Eiji Tsuburaya made it possible for Godzilla to stomp across the screen.
A director, cinematographer, and producer, Tsuburaya is best known for creating the special effects behind Japanese classics like Godzilla (1954), Mothra (1961), and many other films where the giant monsters called kaiju terrorize the good people of Tokyo.
And his legacy extends beyond those monsters — he built a foundation for film culture in Japan and special effects worldwide.
How Eiji Tsuburaya became a special effects master — with the help of King Kong
August Ragone tells Tsuburaya's story in his picture-packed biography Eiji Tsuburaya: Master of Monsters, and he shows how Tsuburaya created definitive movie monsters that have stood the test of time. "Spanning decades of film work, when he shifted gears from cinematography to visual effects in the 1930s, not only did he capture the audience's imaginations with his work, he was peerless among his contemporaries in Japan," Ragone told me. But when Tsuburaya was born, the film industry didn't even yet exist.
Tsuburaya grew up about 125 miles north of Tokyo in Sukagawa, Iwase, a son of a prominent family of grocery distributors. A prodigy from a young age, as a kid he was interviewed about his model airplanes and credited in local newspapers as a "child craftsman." Shortly thereafter, he was captivated by a new technology called motion pictures — and he combined his two passions by taking pictures of planes.
Soon, he broke into film, as well, serving as a cameraman on his first movie in 1919. Though there were a few diversions (including an early Imperial Army stint), he quickly rose through the ranks while inventing new filmmaking tools, including more flexible camera cranes. But it was 1933's King Kong that led to his greatest professional epiphany.
King Kong's giant title character and phenomenal special effects opened up a new world of possibilities for Tsuburaya. As Ragone writes, "It is no exaggeration to say that the 'eighth wonder of the world' [King Kong] was responsible for changing Tsuburaya’s life and the course of his career."
By studying a copy of the film, Tsuburaya managed to reverse engineer how the effects were made. Then he was ready to begin creating his own legacy.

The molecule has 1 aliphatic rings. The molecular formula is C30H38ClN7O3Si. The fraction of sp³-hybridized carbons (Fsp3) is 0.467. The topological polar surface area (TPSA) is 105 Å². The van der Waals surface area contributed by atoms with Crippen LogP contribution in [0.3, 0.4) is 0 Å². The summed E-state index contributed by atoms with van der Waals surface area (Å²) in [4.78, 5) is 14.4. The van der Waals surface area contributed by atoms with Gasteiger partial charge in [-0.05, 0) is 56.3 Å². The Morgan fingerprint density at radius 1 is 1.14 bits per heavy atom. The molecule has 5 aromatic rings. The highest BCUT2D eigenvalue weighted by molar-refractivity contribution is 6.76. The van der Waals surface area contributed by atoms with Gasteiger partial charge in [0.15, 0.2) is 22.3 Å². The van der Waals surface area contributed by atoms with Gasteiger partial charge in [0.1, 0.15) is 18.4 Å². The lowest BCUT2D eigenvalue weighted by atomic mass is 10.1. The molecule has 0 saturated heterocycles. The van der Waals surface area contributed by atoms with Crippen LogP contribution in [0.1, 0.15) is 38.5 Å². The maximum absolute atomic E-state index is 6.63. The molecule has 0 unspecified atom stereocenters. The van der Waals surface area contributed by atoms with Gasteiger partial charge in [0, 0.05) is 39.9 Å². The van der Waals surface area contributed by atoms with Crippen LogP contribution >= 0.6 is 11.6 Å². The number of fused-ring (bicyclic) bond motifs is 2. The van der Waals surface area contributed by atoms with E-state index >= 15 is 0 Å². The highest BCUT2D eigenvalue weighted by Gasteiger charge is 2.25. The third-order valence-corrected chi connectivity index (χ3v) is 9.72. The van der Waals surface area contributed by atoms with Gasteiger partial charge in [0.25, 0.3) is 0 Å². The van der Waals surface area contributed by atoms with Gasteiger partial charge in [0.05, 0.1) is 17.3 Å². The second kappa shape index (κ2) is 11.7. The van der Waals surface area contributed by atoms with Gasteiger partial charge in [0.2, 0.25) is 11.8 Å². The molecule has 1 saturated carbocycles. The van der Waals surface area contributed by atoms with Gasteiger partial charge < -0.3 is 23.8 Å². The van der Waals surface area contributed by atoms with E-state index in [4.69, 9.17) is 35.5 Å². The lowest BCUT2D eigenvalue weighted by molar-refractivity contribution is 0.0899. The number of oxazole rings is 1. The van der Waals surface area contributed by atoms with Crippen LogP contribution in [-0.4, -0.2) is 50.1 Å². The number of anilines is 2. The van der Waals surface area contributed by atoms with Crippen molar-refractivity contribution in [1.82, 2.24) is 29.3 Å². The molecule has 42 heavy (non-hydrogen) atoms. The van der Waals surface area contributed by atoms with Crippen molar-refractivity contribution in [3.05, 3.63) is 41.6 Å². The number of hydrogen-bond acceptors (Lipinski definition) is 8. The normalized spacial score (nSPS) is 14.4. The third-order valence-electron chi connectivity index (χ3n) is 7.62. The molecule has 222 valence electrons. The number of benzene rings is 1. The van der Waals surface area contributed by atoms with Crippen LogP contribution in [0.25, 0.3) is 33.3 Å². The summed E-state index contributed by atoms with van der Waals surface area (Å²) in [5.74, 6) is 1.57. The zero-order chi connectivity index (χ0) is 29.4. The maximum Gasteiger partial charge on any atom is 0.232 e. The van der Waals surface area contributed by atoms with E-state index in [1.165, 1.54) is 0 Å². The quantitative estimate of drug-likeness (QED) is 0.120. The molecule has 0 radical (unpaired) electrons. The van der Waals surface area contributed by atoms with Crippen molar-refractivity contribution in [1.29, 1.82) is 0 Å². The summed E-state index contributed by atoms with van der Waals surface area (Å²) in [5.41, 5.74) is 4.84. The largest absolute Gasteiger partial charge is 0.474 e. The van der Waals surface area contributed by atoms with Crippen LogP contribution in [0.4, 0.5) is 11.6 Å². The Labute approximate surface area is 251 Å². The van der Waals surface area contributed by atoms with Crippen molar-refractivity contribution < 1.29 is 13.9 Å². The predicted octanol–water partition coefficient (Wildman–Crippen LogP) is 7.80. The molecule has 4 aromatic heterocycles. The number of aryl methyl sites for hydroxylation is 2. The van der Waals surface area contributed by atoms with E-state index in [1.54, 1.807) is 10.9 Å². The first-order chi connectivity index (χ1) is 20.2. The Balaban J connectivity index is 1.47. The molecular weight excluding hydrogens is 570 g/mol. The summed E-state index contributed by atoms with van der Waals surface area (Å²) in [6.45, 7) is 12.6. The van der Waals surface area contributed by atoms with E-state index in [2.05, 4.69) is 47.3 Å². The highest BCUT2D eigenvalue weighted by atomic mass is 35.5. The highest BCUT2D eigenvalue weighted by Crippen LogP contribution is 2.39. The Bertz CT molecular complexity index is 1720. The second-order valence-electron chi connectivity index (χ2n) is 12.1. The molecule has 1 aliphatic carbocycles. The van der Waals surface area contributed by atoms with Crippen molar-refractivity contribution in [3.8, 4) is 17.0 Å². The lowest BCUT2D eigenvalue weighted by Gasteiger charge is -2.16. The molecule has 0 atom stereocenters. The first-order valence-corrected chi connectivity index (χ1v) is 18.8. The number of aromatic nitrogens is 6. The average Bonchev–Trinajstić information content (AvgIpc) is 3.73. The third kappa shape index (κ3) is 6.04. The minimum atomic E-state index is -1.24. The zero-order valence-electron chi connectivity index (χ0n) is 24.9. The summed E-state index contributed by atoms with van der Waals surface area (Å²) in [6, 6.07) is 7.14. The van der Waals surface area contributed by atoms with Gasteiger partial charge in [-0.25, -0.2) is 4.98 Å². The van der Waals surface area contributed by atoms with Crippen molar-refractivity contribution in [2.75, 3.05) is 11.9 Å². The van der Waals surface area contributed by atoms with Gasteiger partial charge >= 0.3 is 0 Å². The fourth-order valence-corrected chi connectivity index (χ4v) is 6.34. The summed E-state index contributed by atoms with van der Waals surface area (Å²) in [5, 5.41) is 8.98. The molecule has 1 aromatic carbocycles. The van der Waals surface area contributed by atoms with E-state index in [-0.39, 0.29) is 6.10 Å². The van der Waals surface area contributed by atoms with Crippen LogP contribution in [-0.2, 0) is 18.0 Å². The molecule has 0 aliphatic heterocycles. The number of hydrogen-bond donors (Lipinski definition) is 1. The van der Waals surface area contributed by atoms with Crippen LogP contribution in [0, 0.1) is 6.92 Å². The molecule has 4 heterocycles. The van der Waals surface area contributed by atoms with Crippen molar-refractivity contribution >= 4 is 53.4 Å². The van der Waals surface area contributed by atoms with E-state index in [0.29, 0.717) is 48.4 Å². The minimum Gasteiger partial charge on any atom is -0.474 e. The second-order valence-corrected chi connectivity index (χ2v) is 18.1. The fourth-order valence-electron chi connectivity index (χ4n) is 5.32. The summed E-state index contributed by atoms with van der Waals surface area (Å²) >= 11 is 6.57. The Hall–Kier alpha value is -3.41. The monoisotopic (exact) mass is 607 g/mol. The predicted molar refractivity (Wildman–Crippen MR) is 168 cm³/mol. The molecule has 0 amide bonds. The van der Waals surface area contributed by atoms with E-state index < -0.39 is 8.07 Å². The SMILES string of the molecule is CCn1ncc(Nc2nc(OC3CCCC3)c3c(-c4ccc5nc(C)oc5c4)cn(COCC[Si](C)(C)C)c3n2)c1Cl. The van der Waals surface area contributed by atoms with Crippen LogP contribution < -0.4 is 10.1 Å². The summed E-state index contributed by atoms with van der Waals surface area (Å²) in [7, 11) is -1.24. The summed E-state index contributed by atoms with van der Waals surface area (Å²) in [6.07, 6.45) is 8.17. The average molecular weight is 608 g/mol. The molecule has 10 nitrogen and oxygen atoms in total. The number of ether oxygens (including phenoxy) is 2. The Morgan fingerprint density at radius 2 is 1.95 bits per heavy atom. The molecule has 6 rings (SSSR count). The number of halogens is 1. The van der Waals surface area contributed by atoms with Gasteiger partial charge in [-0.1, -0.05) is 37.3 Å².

The post–WWII environment shaped the monsters of Japan
Being a film revolutionary wasn't easy. Ragone describes early battles over budget and setup, but when a new company called Toho Motion Picture Company was founded in 1936, Tsuburaya jumped on board to lead the special effects department.
After being drafted to work on propaganda films in World War II (and experiencing the napalm bombing of Tokyo), he returned to work at Toho after the end of US occupation in 1952, keeping a low profile because the US believed he'd committed espionage.
It was in that climate that producer Tomoyuki Tanaka was artistically inspired by the fallout of a US hydrogen bomb test in the Marshall Islands. The real story of a radiation-poisoned fishing crew inspired Tanaka to pitch a monster movie to Tsuburaya and Toho. After some creative wrangling, that monster became Godzilla.
For Godzilla, Tsuburaya made the bold choice to use miniatures and visual effects instead of stop-motion animation, which was a more obvious alternative. The idea to put an actor in a monster costume was going to be executed as never before, and with it a legendary monster was born.
Though Godzilla was the product of a large team, it came alive because of Tsuburaya's use of models, special photography, and, of course, those inimitable costumes.
Godzilla was a tough shoot. Actors were stuffed into a costume that was, at its lightest, 220 pounds. They breathed in kerosene from the fumes of a tiny "Tokyo" model burning beneath them, and actor Haruo Nakajima says he lost 20 pounds in the production because the costume was so physically strenuous.
The film was a financial risk, as well — it became the most expensive Japanese movie made up to that time.
But Godzilla was a hit, and it kicked off "monster mania." Some of Tsuburaya's many subsequent movies might not be as familiar — they include The Abominable Snowman (1954) and 1956's Rodan: Monster of the Sky. Still, film by film, these movies created a kaiju iconography that shaped an entire film industry's sensibility — and built a legacy for Tsuburaya.
Why Eiji Tsuburaya matters today
Tsuburaya's professional and creative successes continued through the 1960s, as he innovated with more intricate models and formed his own company, Tsuburaya Visual Effects Productions, in 1963.
While there, he created what kaiju superfans consider his landmark work, Mothra vs. Godzilla (1964), as well as enduring Japanese television institutions like the heroic Ultraman (1966). "In Japan, even more so than Godzilla, first and foremost, is Ultraman," Ragone says. Though Tsuburaya died in 1970, his creations remain embedded in the culture today.
Even to those who aren't fans of Tsuburaya's distinctive style, his aesthetic, effects, and ethos permeate movies today. There are obvious influences, like the many Godzilla remakes and the kaiju fan letter that is 2013's Pacific Rim. "Godzilla and Tsuburaya are one and the same," Ragone says. The same influence goes for Ultraman: "Without Ultraman, there would be no Power Rangers."
Tsuburaya's influence can also be seen in every disaster movie's audacious carnage and ever-more-adventurous willingness to push boundaries using special effects.
That's probably why we still thrill to learn about the man who made all those monster suits really roar. Because even now, more than 50 years later, it's as exciting, outrageous, and thrilling as when Godzilla first hit the screen.